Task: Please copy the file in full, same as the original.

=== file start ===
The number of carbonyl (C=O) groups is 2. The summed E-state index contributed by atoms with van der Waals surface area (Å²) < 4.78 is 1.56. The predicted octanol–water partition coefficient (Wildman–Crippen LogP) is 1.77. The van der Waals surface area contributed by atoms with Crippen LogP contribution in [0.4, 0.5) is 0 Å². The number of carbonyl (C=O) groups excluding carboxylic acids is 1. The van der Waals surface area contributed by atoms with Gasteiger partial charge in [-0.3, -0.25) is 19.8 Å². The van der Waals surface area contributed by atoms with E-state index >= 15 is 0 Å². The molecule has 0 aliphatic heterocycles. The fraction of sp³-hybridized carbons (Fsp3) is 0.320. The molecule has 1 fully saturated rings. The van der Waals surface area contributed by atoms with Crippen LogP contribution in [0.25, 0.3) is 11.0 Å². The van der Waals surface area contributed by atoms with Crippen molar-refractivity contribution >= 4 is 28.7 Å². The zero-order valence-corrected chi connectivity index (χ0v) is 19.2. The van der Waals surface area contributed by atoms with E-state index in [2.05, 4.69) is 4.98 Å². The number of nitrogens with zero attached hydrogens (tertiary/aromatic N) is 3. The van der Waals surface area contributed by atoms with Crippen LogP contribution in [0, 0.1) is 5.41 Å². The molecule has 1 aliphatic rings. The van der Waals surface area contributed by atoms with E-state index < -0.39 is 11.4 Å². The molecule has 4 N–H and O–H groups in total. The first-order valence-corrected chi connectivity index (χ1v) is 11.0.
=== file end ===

The number of carbonyl (C=O) groups is 2. The summed E-state index contributed by atoms with van der Waals surface area (Å²) < 4.78 is 1.56. The predicted octanol–water partition coefficient (Wildman–Crippen LogP) is 1.77. The van der Waals surface area contributed by atoms with Crippen LogP contribution in [0.4, 0.5) is 0 Å². The number of carbonyl (C=O) groups excluding carboxylic acids is 1. The van der Waals surface area contributed by atoms with Gasteiger partial charge in [-0.3, -0.25) is 19.8 Å². The van der Waals surface area contributed by atoms with E-state index >= 15 is 0 Å². The molecule has 0 aliphatic heterocycles. The fraction of sp³-hybridized carbons (Fsp3) is 0.320. The molecule has 1 fully saturated rings. The van der Waals surface area contributed by atoms with Crippen LogP contribution in [0.25, 0.3) is 11.0 Å². The van der Waals surface area contributed by atoms with Crippen molar-refractivity contribution >= 4 is 28.7 Å². The zero-order valence-corrected chi connectivity index (χ0v) is 19.2. The van der Waals surface area contributed by atoms with E-state index in [2.05, 4.69) is 4.98 Å². The number of nitrogens with zero attached hydrogens (tertiary/aromatic N) is 3. The van der Waals surface area contributed by atoms with Crippen LogP contribution in [0, 0.1) is 5.41 Å². The molecule has 1 aliphatic rings. The van der Waals surface area contributed by atoms with E-state index < -0.39 is 11.4 Å². The molecule has 4 N–H and O–H groups in total. The first-order valence-corrected chi connectivity index (χ1v) is 11.0.